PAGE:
Q: You are a delightfully inquisitive person who is in a constant state of wonder and, therefore, it’s not a surprise that you intend to cultivate the same sentiment in your readers. In the responses you have received over the years, do you feel that your work has succeeded.
Cliff: I’m delighted by the feedback I receive from readers, and on Twitter. People of all ages tell me that I’ve shaped or inspired them. I view my book-writing career as a means of reaching others, and the dozens of foreign-language translations of my books also increase that connection.

Q: On page 97 you touch upon the topic of transhumanism. You raise the idea that if we lived for one thousand years, we may very well become different people. You would not be “you.” In your opinion, at what point would that happen? What is the dividing line between me and a new, completely different me?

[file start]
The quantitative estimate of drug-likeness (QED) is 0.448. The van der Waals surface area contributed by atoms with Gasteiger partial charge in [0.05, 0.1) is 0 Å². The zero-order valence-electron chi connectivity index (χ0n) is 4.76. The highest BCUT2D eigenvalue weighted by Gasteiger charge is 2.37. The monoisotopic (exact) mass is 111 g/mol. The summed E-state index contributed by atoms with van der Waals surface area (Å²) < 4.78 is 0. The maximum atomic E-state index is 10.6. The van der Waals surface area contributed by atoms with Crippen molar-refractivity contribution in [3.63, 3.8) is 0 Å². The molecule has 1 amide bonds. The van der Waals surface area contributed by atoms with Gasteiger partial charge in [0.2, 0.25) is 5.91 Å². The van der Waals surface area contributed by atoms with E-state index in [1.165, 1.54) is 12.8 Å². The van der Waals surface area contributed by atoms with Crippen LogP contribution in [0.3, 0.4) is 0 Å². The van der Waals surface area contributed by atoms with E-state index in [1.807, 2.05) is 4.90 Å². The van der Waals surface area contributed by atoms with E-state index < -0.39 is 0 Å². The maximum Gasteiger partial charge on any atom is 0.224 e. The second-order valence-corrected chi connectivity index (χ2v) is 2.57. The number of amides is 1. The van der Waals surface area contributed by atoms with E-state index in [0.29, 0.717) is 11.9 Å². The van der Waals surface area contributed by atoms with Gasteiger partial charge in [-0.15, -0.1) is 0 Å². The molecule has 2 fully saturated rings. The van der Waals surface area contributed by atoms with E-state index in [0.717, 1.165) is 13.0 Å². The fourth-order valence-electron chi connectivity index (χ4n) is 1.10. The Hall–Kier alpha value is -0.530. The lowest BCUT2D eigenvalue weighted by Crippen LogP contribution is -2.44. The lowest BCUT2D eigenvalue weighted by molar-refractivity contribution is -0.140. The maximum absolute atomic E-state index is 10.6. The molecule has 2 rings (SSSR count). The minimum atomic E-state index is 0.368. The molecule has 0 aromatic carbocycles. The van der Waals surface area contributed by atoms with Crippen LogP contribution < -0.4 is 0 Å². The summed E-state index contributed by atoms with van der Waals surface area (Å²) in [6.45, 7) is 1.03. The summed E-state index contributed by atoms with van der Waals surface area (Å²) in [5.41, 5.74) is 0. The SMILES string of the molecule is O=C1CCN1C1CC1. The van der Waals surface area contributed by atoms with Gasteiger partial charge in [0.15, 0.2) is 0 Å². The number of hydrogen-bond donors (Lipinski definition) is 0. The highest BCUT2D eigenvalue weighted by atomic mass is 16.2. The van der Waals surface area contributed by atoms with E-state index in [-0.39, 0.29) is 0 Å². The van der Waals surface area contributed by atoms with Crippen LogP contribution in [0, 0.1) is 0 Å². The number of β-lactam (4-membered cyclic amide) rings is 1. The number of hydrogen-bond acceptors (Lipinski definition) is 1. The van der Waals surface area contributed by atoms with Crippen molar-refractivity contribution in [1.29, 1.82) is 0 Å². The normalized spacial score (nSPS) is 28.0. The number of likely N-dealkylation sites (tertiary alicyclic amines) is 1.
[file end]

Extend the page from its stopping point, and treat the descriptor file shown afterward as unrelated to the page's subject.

Cliff: If your body or mind could survive indefinitely, would “you” actually persist? All of us are changed by our experiences-and these changes are usually gradual, which means that you are nearly the same person that you were a year ago. However, if your normal or enhanced body survived continuously for a thousand years, gradual mental changes would accumulate, and perhaps an entirely different person would eventually inhabit the body. The thousand-year-old person might be nothing like you. You would no longer exist. There would be no moment of death at which you had ceased to exist, but you would slowly fade away over the millennia, like a sand castle being transformed by an ocean of time.

Q: What is the line of demarcation, in your opinion, between machine and human? If our entire consciousness and neural networking is duplicated into a computer, is that still a human?